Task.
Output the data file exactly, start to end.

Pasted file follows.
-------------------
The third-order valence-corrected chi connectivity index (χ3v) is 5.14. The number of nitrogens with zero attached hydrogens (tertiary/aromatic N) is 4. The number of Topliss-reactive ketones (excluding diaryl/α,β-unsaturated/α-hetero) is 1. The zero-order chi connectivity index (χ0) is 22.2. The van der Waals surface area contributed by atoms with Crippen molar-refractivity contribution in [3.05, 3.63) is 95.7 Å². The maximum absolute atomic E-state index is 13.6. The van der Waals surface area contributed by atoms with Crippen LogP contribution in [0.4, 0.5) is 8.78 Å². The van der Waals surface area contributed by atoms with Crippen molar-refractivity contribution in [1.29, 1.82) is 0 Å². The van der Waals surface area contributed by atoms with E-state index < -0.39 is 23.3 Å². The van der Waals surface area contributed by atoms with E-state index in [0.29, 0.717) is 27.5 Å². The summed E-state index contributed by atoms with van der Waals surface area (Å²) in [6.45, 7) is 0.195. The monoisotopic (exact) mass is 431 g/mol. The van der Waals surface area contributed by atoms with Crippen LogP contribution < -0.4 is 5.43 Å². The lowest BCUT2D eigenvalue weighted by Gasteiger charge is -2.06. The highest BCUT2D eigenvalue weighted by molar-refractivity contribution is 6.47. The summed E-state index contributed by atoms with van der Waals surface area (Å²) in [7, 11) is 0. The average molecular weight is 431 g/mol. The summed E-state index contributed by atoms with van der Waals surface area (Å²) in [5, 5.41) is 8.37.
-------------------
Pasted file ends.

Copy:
The third-order valence-corrected chi connectivity index (χ3v) is 5.14. The number of nitrogens with zero attached hydrogens (tertiary/aromatic N) is 4. The number of Topliss-reactive ketones (excluding diaryl/α,β-unsaturated/α-hetero) is 1. The zero-order chi connectivity index (χ0) is 22.2. The van der Waals surface area contributed by atoms with Crippen molar-refractivity contribution in [3.05, 3.63) is 95.7 Å². The maximum absolute atomic E-state index is 13.6. The van der Waals surface area contributed by atoms with Crippen LogP contribution in [0.4, 0.5) is 8.78 Å². The van der Waals surface area contributed by atoms with Crippen molar-refractivity contribution in [1.29, 1.82) is 0 Å². The van der Waals surface area contributed by atoms with E-state index < -0.39 is 23.3 Å². The van der Waals surface area contributed by atoms with E-state index in [0.29, 0.717) is 27.5 Å². The summed E-state index contributed by atoms with van der Waals surface area (Å²) in [6.45, 7) is 0.195. The monoisotopic (exact) mass is 431 g/mol. The van der Waals surface area contributed by atoms with Crippen LogP contribution < -0.4 is 5.43 Å². The lowest BCUT2D eigenvalue weighted by Gasteiger charge is -2.06. The highest BCUT2D eigenvalue weighted by molar-refractivity contribution is 6.47. The summed E-state index contributed by atoms with van der Waals surface area (Å²) in [7, 11) is 0. The average molecular weight is 431 g/mol. The summed E-state index contributed by atoms with van der Waals surface area (Å²) in [5, 5.41) is 8.37.